For Supporting Actor, I’m giving the prize to Mahershala Ali for Peter Farrelly’s “Green Book.” My reason is really simple: I think Ali can turn any film into gold simply by being in it. He has a magnetic energy that forces your eyes and ears upon him. Is it possible he won’t win? Yes, but the Academy will be wrong for not awarding a master at work.

Supporting Actress is a bit of an unfair race this year because two nominees (Emma Stone and Rachel Weisz) are competing for their work in the same film, Yorgos Lanthimos’s “The Favourite.” From my time observing and digesting the Academy Awards, I’ve noticed that, despite them not being so, the Academy likes awarding films, casts and crews on the basis of diversity. For this reason, I’m predicting Marina de Tavira from “Roma” will take home the prize. This isn’t to diminish her work in the film in the slightest; she is fully deserving of the recognition she has received, and I wish I knew more about her as a performer.

For Best Director, now, this is where Spike Lee comes in. In the narrative of future events I have mapped out in my mind, Lee will be slightly disheartened at the shaft he got for Best Picture. However, with Best Picture and Best Director often times being used interchangeably from one another, I believe Lee will find second life in a win for Best Director for “BlacKkKlansman.” This is a long-time coming for Lee, and “BlacKkKlansman” just so happens to be, in my belief, the best film he’s put out in the last 10 years. Hopefully I’m correct, because I’ve been told I’m wrong a lot.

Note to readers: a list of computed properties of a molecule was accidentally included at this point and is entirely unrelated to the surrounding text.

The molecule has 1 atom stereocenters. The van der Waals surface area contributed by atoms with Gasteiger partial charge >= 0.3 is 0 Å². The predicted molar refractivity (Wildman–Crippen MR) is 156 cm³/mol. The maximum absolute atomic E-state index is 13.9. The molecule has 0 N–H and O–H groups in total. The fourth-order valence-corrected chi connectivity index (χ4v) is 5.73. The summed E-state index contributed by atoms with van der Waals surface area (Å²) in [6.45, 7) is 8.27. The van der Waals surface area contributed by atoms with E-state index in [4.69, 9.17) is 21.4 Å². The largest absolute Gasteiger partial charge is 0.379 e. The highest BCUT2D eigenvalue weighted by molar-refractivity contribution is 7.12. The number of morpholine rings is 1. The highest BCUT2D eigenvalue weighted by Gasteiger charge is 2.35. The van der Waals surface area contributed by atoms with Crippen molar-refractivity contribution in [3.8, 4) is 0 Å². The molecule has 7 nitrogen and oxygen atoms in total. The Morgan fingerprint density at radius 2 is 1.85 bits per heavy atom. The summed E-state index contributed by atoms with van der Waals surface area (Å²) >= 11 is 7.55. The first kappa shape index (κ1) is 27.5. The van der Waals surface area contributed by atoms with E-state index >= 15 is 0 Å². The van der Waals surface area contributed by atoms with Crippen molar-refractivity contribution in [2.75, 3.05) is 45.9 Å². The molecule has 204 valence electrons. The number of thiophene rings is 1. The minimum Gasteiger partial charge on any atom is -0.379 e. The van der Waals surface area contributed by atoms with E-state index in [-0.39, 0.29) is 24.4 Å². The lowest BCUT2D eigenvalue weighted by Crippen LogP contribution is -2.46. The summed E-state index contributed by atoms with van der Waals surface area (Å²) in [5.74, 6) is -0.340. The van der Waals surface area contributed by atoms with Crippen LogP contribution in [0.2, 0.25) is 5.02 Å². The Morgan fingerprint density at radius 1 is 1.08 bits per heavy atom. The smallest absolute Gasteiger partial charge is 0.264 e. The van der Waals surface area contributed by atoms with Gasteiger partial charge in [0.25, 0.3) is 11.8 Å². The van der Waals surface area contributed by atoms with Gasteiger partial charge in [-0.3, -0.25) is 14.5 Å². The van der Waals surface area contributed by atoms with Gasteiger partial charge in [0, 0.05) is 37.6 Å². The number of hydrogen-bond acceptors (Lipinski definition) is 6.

I don’t have a whole lot of space (the film reporter job gets grief from some of the Winonan staff because I didn’t love “Bohemian Rhapsody”), so I’m going to crunch a bit to eliminate the possibility of trashing or ignoring a beloved film.

Best Animated Feature: Despite my wishes, I see the award going to “Spider-Man: Into the Spider-Verse” for its revolutionary animation and overall hilarious script.

Best Animated Short: Louise Bagnall’s “Late Afternoon.” To channel my inner redneck: animation purrty.

Best Adapted Screenplay: If you read my review, you know how much I loved the Coen Brothers’ “The Ballad of Buster Scruggs,” but I’m aware that it’s probably not the best adapted screenplay that graced the screen last year. As of right now, I’m torn between “BlacKkKlansman” and “A Star Is Born.” Given how I predicted Best Director will go to Spike Lee, I suppose I should give Bradley Cooper some love and award him for his efforts with “A Star Is Born.” After all, he did get snubbed for Best Director…

Best Original Screenplay: Alfonso Cuarón’s “Roma.” See my reasoning above in the Best Picture category.